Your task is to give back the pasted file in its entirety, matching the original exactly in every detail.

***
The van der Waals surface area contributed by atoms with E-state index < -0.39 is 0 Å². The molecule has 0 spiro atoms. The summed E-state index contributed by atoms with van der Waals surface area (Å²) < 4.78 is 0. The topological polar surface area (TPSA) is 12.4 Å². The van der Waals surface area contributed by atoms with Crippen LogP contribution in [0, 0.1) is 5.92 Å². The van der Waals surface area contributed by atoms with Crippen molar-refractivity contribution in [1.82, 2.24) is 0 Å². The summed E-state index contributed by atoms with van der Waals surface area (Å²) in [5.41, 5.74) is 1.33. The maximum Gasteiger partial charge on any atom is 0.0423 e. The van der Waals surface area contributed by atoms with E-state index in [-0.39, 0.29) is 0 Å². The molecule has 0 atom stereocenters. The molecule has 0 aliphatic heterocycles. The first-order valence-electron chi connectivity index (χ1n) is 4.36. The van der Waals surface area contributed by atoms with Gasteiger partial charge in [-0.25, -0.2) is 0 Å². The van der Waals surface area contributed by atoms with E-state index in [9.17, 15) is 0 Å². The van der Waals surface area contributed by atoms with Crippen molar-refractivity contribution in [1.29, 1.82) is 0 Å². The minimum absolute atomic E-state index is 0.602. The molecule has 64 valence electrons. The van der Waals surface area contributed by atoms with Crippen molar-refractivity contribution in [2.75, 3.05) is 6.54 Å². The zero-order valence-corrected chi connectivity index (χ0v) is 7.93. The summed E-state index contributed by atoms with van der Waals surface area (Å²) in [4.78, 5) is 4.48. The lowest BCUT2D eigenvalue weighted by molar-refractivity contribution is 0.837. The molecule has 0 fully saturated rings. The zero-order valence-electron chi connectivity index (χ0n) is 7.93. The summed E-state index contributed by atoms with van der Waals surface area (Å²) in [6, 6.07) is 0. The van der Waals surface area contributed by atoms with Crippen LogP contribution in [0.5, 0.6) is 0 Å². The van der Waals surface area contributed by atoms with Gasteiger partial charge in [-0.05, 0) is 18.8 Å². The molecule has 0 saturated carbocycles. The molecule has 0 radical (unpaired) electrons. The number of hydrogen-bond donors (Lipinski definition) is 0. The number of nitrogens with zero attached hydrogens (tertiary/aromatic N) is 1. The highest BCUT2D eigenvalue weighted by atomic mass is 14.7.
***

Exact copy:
The van der Waals surface area contributed by atoms with E-state index < -0.39 is 0 Å². The molecule has 0 spiro atoms. The summed E-state index contributed by atoms with van der Waals surface area (Å²) < 4.78 is 0. The topological polar surface area (TPSA) is 12.4 Å². The van der Waals surface area contributed by atoms with Crippen LogP contribution in [0, 0.1) is 5.92 Å². The van der Waals surface area contributed by atoms with Crippen molar-refractivity contribution in [1.82, 2.24) is 0 Å². The summed E-state index contributed by atoms with van der Waals surface area (Å²) in [5.41, 5.74) is 1.33. The maximum Gasteiger partial charge on any atom is 0.0423 e. The van der Waals surface area contributed by atoms with E-state index in [-0.39, 0.29) is 0 Å². The molecule has 0 atom stereocenters. The molecule has 0 aliphatic heterocycles. The first-order valence-electron chi connectivity index (χ1n) is 4.36. The van der Waals surface area contributed by atoms with Gasteiger partial charge in [-0.25, -0.2) is 0 Å². The van der Waals surface area contributed by atoms with E-state index in [9.17, 15) is 0 Å². The van der Waals surface area contributed by atoms with Crippen molar-refractivity contribution in [1.29, 1.82) is 0 Å². The minimum absolute atomic E-state index is 0.602. The molecule has 64 valence electrons. The van der Waals surface area contributed by atoms with Crippen molar-refractivity contribution in [2.75, 3.05) is 6.54 Å². The zero-order valence-corrected chi connectivity index (χ0v) is 7.93. The summed E-state index contributed by atoms with van der Waals surface area (Å²) in [4.78, 5) is 4.48. The lowest BCUT2D eigenvalue weighted by molar-refractivity contribution is 0.837. The molecule has 0 fully saturated rings. The zero-order valence-electron chi connectivity index (χ0n) is 7.93. The summed E-state index contributed by atoms with van der Waals surface area (Å²) in [6, 6.07) is 0. The van der Waals surface area contributed by atoms with Crippen LogP contribution in [0.5, 0.6) is 0 Å². The van der Waals surface area contributed by atoms with Gasteiger partial charge in [-0.05, 0) is 18.8 Å². The molecule has 0 saturated carbocycles. The molecule has 0 radical (unpaired) electrons. The number of hydrogen-bond donors (Lipinski definition) is 0. The number of nitrogens with zero attached hydrogens (tertiary/aromatic N) is 1. The highest BCUT2D eigenvalue weighted by atomic mass is 14.7.